Jewish tradition claims that Abraham was chosen as the patriarch of what was to become the Jewish nation only after he had smashed the idols in his father's home. His descendants would continue to defy the pagan world around them, championing the idea of the one God and, unlike other peoples of antiquity, refusing to subordinate their beliefs to those of their conquerors.

I don't know much about Jewish tradition but I know Abraham was promised many things by God because of his faith and obedience. One promise was that he (his offspring) was to become a great nation.

Genesis 18:18 since Abraham shall surely become a great and mighty nation, and all the nations of the earth shall be blessed in him

Skipping a bit, his grandson, Israel, had twelve sons by various mothers. They all went to live in Egypt where they lost all knowledge of the God of Abraham over the years, but God did not forget. God used Moses to take the Israelites out of Egypt to establish their own nation. God taught them about His laws and way of life (previously known and kept by Abraham, Isaac and Jacob [Israel]), and promised to bless them if they would obey Him. Even though God was with them and His presence was visible to all, they did not obey. Over and over and over. On at least one occasion God thought to destroy them all and start over with the descendents of Moses. God, however, kept with it. Eventually they were given land to dwell in. Skipping, skipping.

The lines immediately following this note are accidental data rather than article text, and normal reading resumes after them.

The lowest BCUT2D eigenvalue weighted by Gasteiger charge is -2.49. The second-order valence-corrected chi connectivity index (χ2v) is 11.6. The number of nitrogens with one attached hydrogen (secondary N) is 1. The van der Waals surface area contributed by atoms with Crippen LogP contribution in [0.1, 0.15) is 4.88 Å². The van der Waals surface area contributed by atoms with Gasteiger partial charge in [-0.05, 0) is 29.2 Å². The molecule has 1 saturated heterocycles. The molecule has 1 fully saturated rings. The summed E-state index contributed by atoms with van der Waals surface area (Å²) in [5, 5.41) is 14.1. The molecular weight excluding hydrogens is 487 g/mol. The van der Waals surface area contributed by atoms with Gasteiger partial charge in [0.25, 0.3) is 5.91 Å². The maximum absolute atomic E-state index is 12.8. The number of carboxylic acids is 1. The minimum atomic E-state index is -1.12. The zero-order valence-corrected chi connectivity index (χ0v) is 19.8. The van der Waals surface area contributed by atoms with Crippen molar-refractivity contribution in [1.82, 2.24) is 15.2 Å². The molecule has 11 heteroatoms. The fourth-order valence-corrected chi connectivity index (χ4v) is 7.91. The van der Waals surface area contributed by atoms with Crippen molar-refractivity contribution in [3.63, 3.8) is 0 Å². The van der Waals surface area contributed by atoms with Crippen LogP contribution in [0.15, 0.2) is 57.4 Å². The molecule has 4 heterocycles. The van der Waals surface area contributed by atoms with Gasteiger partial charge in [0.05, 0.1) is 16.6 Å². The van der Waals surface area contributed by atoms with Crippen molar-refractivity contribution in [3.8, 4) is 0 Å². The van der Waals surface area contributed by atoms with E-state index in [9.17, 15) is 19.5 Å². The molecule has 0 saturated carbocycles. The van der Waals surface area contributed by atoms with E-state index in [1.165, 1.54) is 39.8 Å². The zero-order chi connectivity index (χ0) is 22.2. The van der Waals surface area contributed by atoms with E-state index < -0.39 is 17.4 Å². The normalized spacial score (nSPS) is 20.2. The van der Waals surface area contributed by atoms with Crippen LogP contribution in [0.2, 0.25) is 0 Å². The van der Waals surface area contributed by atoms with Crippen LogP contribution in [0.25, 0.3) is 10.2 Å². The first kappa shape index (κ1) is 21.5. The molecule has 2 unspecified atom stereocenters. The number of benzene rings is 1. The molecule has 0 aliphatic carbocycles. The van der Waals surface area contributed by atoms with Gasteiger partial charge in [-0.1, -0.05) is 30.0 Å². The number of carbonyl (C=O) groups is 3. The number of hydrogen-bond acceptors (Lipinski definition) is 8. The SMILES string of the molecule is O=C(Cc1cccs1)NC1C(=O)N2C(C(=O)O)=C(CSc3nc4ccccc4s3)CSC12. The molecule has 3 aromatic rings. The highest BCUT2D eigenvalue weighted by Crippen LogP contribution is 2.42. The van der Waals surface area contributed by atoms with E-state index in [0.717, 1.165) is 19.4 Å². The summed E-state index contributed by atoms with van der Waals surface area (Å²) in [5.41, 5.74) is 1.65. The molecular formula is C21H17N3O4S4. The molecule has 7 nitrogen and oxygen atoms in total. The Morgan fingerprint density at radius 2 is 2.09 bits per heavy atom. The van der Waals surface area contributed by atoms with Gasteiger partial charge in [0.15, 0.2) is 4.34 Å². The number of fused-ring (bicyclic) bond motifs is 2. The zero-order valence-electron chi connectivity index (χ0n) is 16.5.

They eventually became two nations, Israel to the north, and Judah to the south. The capital of Israel was Samaria and the capital of Judah was Jerusalem. Israel did not do very well keeping the laws of God and eventually stopped keeping the Sabbath and they were taken into custody by successive waves of enemy attack.

Judah also failed miserably to please God, however they did continue to keep the Sabbath and their own variation of God's laws (their traditions). See I and II Kings and I and II Chronicles for the separate histories of Judah and Israel (I'm not making this up). Israel was dispersed and disappeared, blending with the nations that took them captive (mainly Assyria), however they continue to exist, unknown to themselves. Judah, while also dispersed and taken captive, remained known to themselves and others by their Sabbath keeping and traditions. However today I think they believe they are Israel in it's entirety - all Israelites are Jews and all Jews are Israelites. The truth is all Jews are Israelites but not all Israelites are Jews. Just a side note, it doesn't matter for the purposes of this comment.